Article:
The Funds of the Alderman Osterweis Families

2 Families | 50 Years of Community Philanthropy | 4 Funds

Abner and "Nan" Alderman

Siblings Myles Alderman and Jean Adnopoz remember their parents as caring deeply about people. Their father, Abner, had a close relationship to the community through the family's furniture company, while their mother, "Nan", was a volunteer chair of the Yale-New Haven Hospital gift shop. In 1969, the Abner A. Alderman Fund was established through gifts from family and friends as a permanent memorial to the father and husband who was known as a gentle, hardworking man. The fund would be amended to include Nan's name some 30 years later after her death.

“My parents’ interest in and concern for others encouraged my brother and me to become actively involved in our community,” says Jean. “I think our lives reflect what we’ve learned from them about giving back and the importance of caring about others.”

Ruth Osterweis

Years after the Alderman family established their fund, Stanley Loewenstein set up a fund in memory of his sister, Ruth Osterweis. Loewenstein, a founder of West Virginia's Greater Kanawha Valley Foundation, knew that an endowment was the best way to permanently honor the generous spirit of his sister and benefit the New Haven community she grew to love.

“My mother devoted countless hours to volunteering at several non-profit organizations in New Haven,” recalls Nancy Osterweis Alderman, who is married to Myles Alderman. “She was a wonderful listener who always had time for others. My father Rollin was equally generous in sharing his time and talents not only with his Yale students and their college organizations but also with a number of New Haven non-profits, including the New Haven Historical Society and New Haven Preservation Trust.” Rollin Osterweis is credited with committing New Havenʼs history to paper in "Three Centuries of New Haven 1638–1938." The book is considered to be the only comprehensive document of New Havenʼs earliest history.

The unrestricted funds created by the Alderman and Osterweis families are flexible vehicles that support a broad range of charitable programs each year.

Lessons of philanthropy passed down, children take the lead in community activism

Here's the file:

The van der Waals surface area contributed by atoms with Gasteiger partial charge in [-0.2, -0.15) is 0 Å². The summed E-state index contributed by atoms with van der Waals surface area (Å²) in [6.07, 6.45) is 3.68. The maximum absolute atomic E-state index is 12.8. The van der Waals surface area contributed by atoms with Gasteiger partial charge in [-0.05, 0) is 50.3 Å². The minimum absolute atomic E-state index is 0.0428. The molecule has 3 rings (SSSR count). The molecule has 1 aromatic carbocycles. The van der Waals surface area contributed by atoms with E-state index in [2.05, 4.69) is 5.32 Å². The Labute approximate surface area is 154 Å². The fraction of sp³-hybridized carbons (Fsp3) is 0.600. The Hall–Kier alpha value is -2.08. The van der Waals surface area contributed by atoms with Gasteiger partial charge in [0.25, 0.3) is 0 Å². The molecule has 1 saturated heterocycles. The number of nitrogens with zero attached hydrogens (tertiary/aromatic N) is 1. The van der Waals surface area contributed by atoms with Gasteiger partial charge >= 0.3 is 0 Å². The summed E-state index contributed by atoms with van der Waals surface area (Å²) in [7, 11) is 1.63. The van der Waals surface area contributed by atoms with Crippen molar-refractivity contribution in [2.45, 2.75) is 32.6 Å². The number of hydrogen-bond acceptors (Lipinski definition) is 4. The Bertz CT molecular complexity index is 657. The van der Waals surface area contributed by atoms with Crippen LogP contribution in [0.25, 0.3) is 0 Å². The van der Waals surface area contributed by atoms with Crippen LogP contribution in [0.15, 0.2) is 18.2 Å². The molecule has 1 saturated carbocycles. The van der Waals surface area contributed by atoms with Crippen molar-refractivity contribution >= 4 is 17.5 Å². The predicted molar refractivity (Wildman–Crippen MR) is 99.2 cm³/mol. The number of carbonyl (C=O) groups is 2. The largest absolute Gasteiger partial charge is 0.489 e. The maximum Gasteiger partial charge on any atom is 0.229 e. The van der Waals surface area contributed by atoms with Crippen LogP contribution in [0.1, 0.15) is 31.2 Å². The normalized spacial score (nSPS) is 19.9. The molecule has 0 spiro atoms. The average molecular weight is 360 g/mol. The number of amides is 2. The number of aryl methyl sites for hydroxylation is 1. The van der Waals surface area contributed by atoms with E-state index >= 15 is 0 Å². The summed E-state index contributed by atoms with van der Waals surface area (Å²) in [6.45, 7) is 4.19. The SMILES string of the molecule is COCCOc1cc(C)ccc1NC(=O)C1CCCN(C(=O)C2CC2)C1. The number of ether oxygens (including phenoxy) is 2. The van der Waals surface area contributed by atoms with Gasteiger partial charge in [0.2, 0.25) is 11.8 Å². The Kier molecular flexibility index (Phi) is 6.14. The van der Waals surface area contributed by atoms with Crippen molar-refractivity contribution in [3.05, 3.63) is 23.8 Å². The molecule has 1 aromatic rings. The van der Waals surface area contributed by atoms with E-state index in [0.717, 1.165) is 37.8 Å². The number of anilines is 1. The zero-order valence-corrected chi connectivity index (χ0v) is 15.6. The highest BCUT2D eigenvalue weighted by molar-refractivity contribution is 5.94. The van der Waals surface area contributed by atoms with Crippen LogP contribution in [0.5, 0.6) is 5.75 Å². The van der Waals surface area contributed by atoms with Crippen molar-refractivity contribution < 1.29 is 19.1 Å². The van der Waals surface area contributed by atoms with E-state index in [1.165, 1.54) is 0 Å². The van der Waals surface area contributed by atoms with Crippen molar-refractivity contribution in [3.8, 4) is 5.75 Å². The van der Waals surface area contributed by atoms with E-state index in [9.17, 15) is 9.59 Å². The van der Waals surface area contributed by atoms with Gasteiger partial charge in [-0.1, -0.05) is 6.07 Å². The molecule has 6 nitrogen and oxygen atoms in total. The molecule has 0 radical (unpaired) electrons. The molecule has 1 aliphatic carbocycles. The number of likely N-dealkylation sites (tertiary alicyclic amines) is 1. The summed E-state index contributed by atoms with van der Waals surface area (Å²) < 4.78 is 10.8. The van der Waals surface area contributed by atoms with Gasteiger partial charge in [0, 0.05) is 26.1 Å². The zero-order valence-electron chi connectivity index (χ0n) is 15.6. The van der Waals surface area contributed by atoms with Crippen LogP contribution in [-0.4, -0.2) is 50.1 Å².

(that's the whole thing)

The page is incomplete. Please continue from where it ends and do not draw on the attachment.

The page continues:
Myles Alderman, Jean Adnopoz and Nancy Osterweis Alderman.

Continuing the family pattern of philanthropy, Myles, Jean and Nancy have all volunteered for Foundation-related projects and have spent their lives improving our human and natural resources.

After many years in the family business, Myles worked in development for The Nature Conservancy of Connecticut. He is a former member of The Foundation’s finance and development committees and a founding and former Board member of New Haven’s Urban Resources Initiative Inc. (URI). URI is a non-profit that collaborates with local New Haven community groups, residents and The Foundation to replant, restore, and reclaim the urban environment.

Jean Adnopoz has had a long-term interest in children and families and the health and social systems that support them. She is the former chair of the Special Commission on Infant and Child Health—a Foundation and City-driven effort in the 80s to reduce New Haven’s high infant mortality rate. She is a clinical professor at the Yale School of Medicine's Child Study Center and coordinates family programs that deliver support services to vulnerable children, some with serious emotional disturbances, and their families.

Nancy’s work concentrates on environmental issues. While president of the Connecticut Fund for the Environment (CFE) (1983-1986), she helped bring a lawsuit against the UpJohn Company in North Haven that had for years created both air and water pollution in that town. A settlement led to The Quinnipiac River Fund at The Foundation which annually distributes grants to keep the River clean. Following CFE, Nancy founded and is president of Environment and Human Health Inc. (EHHI), which strives to protect human health from environmental harms through research, education and promotion of sound public policy. EHHI receives some of its funding through an “organization endowment” of the same name at The Foundation, established by a fellow environmental advocate.

Is there a loved one that you would like to memorialize through charitable giving? To learn more, please contact Sharon Cappetta at (203) 777 - 7071.